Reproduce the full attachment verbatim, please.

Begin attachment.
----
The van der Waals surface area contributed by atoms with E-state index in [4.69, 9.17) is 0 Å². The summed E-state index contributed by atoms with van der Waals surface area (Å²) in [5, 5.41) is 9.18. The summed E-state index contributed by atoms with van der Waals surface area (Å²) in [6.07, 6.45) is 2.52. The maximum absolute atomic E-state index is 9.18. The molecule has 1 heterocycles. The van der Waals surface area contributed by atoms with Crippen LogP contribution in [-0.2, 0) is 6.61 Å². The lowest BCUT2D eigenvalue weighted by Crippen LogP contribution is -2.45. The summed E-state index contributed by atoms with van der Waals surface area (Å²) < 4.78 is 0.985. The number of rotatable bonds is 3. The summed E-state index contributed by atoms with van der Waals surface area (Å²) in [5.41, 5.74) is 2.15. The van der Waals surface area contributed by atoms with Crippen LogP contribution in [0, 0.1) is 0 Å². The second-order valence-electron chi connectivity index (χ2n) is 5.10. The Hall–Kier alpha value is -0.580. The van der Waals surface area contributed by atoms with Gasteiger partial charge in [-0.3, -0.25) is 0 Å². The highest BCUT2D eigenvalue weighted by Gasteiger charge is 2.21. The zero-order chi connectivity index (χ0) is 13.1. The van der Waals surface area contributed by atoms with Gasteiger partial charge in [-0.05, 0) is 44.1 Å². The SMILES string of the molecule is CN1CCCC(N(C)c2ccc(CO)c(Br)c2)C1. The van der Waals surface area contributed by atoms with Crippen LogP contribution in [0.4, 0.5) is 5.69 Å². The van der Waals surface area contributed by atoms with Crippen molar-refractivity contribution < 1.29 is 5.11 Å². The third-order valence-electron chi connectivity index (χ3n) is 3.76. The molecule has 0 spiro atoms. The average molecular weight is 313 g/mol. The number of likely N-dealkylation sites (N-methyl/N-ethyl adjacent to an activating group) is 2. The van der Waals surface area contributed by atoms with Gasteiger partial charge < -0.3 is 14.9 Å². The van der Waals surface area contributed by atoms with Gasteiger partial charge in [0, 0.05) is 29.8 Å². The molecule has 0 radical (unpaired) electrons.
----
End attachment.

The van der Waals surface area contributed by atoms with E-state index in [4.69, 9.17) is 0 Å². The summed E-state index contributed by atoms with van der Waals surface area (Å²) in [5, 5.41) is 9.18. The summed E-state index contributed by atoms with van der Waals surface area (Å²) in [6.07, 6.45) is 2.52. The maximum absolute atomic E-state index is 9.18. The molecule has 1 heterocycles. The van der Waals surface area contributed by atoms with Crippen LogP contribution in [-0.2, 0) is 6.61 Å². The lowest BCUT2D eigenvalue weighted by Crippen LogP contribution is -2.45. The summed E-state index contributed by atoms with van der Waals surface area (Å²) < 4.78 is 0.985. The number of rotatable bonds is 3. The summed E-state index contributed by atoms with van der Waals surface area (Å²) in [5.41, 5.74) is 2.15. The van der Waals surface area contributed by atoms with Crippen LogP contribution in [0, 0.1) is 0 Å². The second-order valence-electron chi connectivity index (χ2n) is 5.10. The Hall–Kier alpha value is -0.580. The van der Waals surface area contributed by atoms with Gasteiger partial charge in [-0.3, -0.25) is 0 Å². The highest BCUT2D eigenvalue weighted by Gasteiger charge is 2.21. The zero-order chi connectivity index (χ0) is 13.1. The van der Waals surface area contributed by atoms with Gasteiger partial charge in [-0.05, 0) is 44.1 Å². The SMILES string of the molecule is CN1CCCC(N(C)c2ccc(CO)c(Br)c2)C1. The van der Waals surface area contributed by atoms with Crippen LogP contribution in [0.4, 0.5) is 5.69 Å². The van der Waals surface area contributed by atoms with Crippen molar-refractivity contribution < 1.29 is 5.11 Å². The third-order valence-electron chi connectivity index (χ3n) is 3.76. The molecule has 0 spiro atoms. The average molecular weight is 313 g/mol. The number of likely N-dealkylation sites (N-methyl/N-ethyl adjacent to an activating group) is 2. The van der Waals surface area contributed by atoms with Gasteiger partial charge < -0.3 is 14.9 Å². The van der Waals surface area contributed by atoms with Gasteiger partial charge in [0, 0.05) is 29.8 Å². The molecule has 0 radical (unpaired) electrons.